These would be tested with the ship’s Active Electronically Scanned Array (AESA) radar and fire control systems, checking if target acquisition and engagement fusion and procedures by gunnery crews are working in tandem.

The advanced stages would involve using the weapons against pilotless target drones. The systems are the ship’s last line of defense against incoming anti-ship ballistic and cruise missiles, after projectiles have managed to evade other defenses by surrounding destroyers and frigates, part of the carrier battle group (CBG).

Largest & Most Advanced Chinese Carrier

The Liaoning and the Shandong displace about 60,000 tons each and use a ski-jump ramp to launch aircraft given their short-take-off barrier-arrested (STOBAR) configuration. Planes taking off have to do so on their own power.

The Fujian in comparison displaces 80,000 tons, while its EMALS allows it to launch aircraft with their full payload capacities, and also release heavier planes like the KJ-600 Airborne Early Warning and Control (AWACS).

Beside advanced versions of the J-15, and the next-generation J-31/J-35 stealth fighter, it is also expected to operate the JL-10 advanced jet trainer. This could possibly be a naval variant with a stronger landing gear and arrestor hooks to be operated from carriers. Combined with the Shandong and Liaoning, the carrier strengthens China’s additional line of defense beside the long-range anti-access/area-denial weapons led by the DF-21D anti-ship ballistic missile.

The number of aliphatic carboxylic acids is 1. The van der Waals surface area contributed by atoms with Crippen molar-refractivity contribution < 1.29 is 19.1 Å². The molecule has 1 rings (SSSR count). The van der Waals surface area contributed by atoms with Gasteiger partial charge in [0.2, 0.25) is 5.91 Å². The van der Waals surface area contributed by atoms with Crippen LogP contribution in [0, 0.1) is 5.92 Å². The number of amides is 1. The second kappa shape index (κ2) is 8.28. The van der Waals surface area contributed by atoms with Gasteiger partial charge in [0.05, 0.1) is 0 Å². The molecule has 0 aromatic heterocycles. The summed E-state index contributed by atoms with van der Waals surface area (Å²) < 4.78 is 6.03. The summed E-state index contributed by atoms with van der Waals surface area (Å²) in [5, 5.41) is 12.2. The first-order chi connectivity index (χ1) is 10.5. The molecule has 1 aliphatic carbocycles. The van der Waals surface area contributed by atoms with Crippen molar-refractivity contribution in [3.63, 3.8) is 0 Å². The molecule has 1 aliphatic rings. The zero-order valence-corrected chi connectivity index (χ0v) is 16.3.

The J-15 variants might include the J-15B, a version designed to be launched by steam and EMALS-powered CATOBAR. The original J-15, a Chinese-made analogue of the Russian Su-33 Flanker, can also take off from STOBAR ski-jump-configured carriers like the Liaoning and the Shandong. The J-15B is therefore expected to be Fujian’s frontline fighter aircraft, given it can carry more weight and is heavier and larger than the stealth J-31/J-35. The lighter J-31/J-35 might be restricted from carrying external loads with a view to not compromise its stealth.

A ‘teaming’ pair between the J-15B, the electronic-warfare-centric J-15D and the J-35 can be expected, where the J-35 undertakes the stealthy radar surveillance roles. The J-15 might act as the missile truck, releasing missiles at targets identified by J-35 and the J-15D. The J-15D is China’s version of the US Navy’s EA-18G Growler.

About Parth Satam
Parth Satam's career spans a decade and a half between two dailies and two defense publications. He believes war, as a human activity, has causes and results that go far beyond which missile and jet flies the fastest. He therefore loves analyzing military affairs at their intersection with foreign policy, economics, technology, society and history. The body of his work spans the entire breadth from defense aerospace, tactics, military doctrine and theory, personnel issues, West Asian, Eurasian affairs, the energy sector and Space.